Court cases are slow to progress. Sometimes, they even backtrack a bit before moving forward. Such is the case of 88 poker players versus Michael Postle.
The plaintiffs amended their original charges of cheating – fraud, unjust enrichment, negligence, et al in legal terms – in late March to put the number of causes of action up to 11. And that amended complaint was also a chance to grow the number of plaintiffs from 25 to 88.
The named defendants remained the same: Mike Postle, Stones Gambling Hall (King’s Casino), and Stones employee Justin Kuraitis. They had all filed motions to dismiss the original complaint, but since the plaintiffs filed an amended complaint on March 26, the defendants had to file new motions.
King’s and Kuraitis did file their motions this week.
Stones’ Motion to Dismiss Amended Complaint
On April 8, King’s Casino Management Corporation (successor of King’s Casino doing business as Stones Gambling Hall) filed a notice of motion and motion to dismiss the plaintiffs’ first amended complaint.
Much of the content of the motion remains the same as the original one, including the basis for dismissal. That is that Brill and the other plaintiffs failed to “state a claim upon which relief may be granted” and to “allege claims of fraud and misrepresentation with the required particularity.”
Again, the memorandum of points and authorities begins by stating that the complaint is essentially the oldest sad story of gamblers, “that their lack of success means they were cheated.” The plaintiffs want Stones to be liable because Postle “won too many hands of poker from them.”
King’s asserts a bit more detail regarding the reasons the plaintiffs’ claims fail:
–1. “Gambling-related losses are not cognizable as damages.” The defendant’s attorney states that the claim is subject to the economic loss rule. “Casinos do not owe a general duty of care to gamblers.”
–2. “Plaintiffs’ fraud claims against Stones – for fraud, constructive fraud, and negligent misrepresentation – still fall short of Federal Rules of Civil Procedure Rule 8 and 9b’s pleading standards.” The claim is that the majority of the plaintiffs cannot cite instances when Stones misled them or when they actually lost money to Postle.
–3. Plaintiffs cannot prove negligence nor fraud, as they “rely on innuendos and insinuations that are not substitutes for facts or law.”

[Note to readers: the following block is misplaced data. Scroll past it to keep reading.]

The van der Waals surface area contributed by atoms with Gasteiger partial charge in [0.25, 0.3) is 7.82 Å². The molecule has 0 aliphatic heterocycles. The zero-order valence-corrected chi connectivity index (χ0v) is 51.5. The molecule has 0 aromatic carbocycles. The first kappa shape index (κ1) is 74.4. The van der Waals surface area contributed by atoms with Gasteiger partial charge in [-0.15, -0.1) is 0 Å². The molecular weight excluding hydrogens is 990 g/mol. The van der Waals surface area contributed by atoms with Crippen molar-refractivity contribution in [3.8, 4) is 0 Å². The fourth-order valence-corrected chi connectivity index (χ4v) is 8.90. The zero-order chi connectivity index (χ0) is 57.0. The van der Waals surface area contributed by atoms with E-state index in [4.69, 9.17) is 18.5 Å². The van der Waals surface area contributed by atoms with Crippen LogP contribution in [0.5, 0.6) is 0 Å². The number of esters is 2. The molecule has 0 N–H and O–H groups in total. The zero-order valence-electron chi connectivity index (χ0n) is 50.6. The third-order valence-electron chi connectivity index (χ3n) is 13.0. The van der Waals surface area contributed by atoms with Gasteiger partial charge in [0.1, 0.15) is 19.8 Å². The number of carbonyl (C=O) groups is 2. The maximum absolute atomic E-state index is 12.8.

In summary, King’s wants the claims against Stones dismissed with prejudice.
Kuraitis’ Motion to Dismiss with King’s
On the same day, April 8, Justin Kuraitis filed his motion to dismiss the first amended complaint and to join in the motion to dismiss filed by King’s Casino Management.
Essentially, as he did before, Kuraitis “expressly relies upon and joins in the motion to dismiss filed by Stones.” And again, he notes that their claim that Postle “somehow cheated” and want to hold Postle responsible “for their supposed (yet wholly unspecified) gambling losses.”
In addition to joining with Stones’ arguments regarding the dismissal of several claims, Kuraitis says the amended complaint doesn’t show how Plaintiff Veronica Brill relied on Kuraitis’ statements regarding the cheating allegations against Postle and how his statements caused her any damage.
The same pertains to two other plaintiffs: Kasey Lyn Mills and Marc Goone.
Kuraitis also says that none of the fraud plaintiffs alleged that they ever played a hand of poker with Postle or lost money to him after discussing their concerns with Kuraitis.
The next filing will likely be a new motion to dismiss from Postle himself. If similar to the last one, he will file to join the Stones’ motion.
Once the court records that document, Mac VerStandig will likely file a response on behalf of the nearly-90 plaintiffs.
There was a pretrial scheduling conference set for July 20, but this date may be subject to change. Since most courts are not doing any in-person meetings at this phase of the coronavirus pandemic, all scheduling may change when courts return to full (or mostly full) functionality.